Space-Age Risks and Profound Effects on Humanity: Why Elon Musk is Thinking Bigger than the Internet
Elon Musk made $180 million from the sale of PayPal. He ended up investing all of it into Tesla, Solar City and SpaceX, each company sopping up double the capital he had planned to invest. He had to borrow money to pay his rent.
Musk knew his post-PayPal endeavors would be far riskier than an online payments company, and that's partly why he didn't take outside investment at first.
“I did have to show that I could actually make stuff. I’ve never actually made physical stuff before SpaceX, let alone rockets. The probability of success was low," said Musk at PandoMonthy in LA. "In fact, when I started SpaceX, I thought that the most likely outcome was failure. And I think to have any other expectation would have been irrational.”
One of the toughest calls Musk has ever had to make came in 2008, when he had to decide between the survival of Tesla, SpaceX, and feeding his kids. Both companies were teetering on the verge of failure -- SpaceX had had several failed launches, and a big round of financing for Tesla fell through as the automakers were facing bankruptcy. Musk was getting battered in the press.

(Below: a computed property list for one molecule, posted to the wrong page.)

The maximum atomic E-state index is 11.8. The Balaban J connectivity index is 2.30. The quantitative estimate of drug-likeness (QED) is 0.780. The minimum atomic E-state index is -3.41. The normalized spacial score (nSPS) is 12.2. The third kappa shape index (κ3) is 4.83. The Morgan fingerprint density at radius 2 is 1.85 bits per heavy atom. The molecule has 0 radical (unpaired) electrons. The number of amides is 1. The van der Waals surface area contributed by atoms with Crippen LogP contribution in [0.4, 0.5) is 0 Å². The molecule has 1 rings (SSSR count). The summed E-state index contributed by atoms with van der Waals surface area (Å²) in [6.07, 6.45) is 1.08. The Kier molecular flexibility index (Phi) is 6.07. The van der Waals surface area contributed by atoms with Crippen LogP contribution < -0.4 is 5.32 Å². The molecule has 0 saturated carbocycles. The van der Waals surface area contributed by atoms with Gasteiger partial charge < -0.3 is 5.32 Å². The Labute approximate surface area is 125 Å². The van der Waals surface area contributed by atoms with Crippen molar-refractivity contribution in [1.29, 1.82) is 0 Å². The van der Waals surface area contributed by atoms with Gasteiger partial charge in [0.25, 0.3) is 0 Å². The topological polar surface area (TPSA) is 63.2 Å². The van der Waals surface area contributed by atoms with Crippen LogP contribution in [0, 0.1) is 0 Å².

He decided to commit all of his reserve capital to Tesla. It was a "super not fun time," he said. To his surprise, both companies managed to survive.
Even though the risk is lower, Musk said he won't go back to building Internet companies again, because he believes in what he's building. "[It's] not because I find the Internet boring... I dont want to be the grandpa that doesn't do email," he said.
But there isn't a lot of investment activity supporting space, solar power, and electric cars. They're also super capital-intensive businesses to start. He hopes his successes will drive innovation there. "I'm trying to allocate my efforts to that which would most effect humanity in the most profound way," he says.
Fast forward to now, and SpaceX has done five successful launches and is capital positive. It could go public whenever it wants, he said. Tesla has raised enough capital to be able to produce the Model S and do an IPO. "I can go from every waking hour being spent on the companies to 90 percent, which is a big difference actually," he said.
Musk said he expects to run both Tesla and SpaceX for the forseeable future. He's got plenty of ideas for new companies, including a new mode of transportation called the Hyperloop, but doesn't see himself starting a new one anytime soon.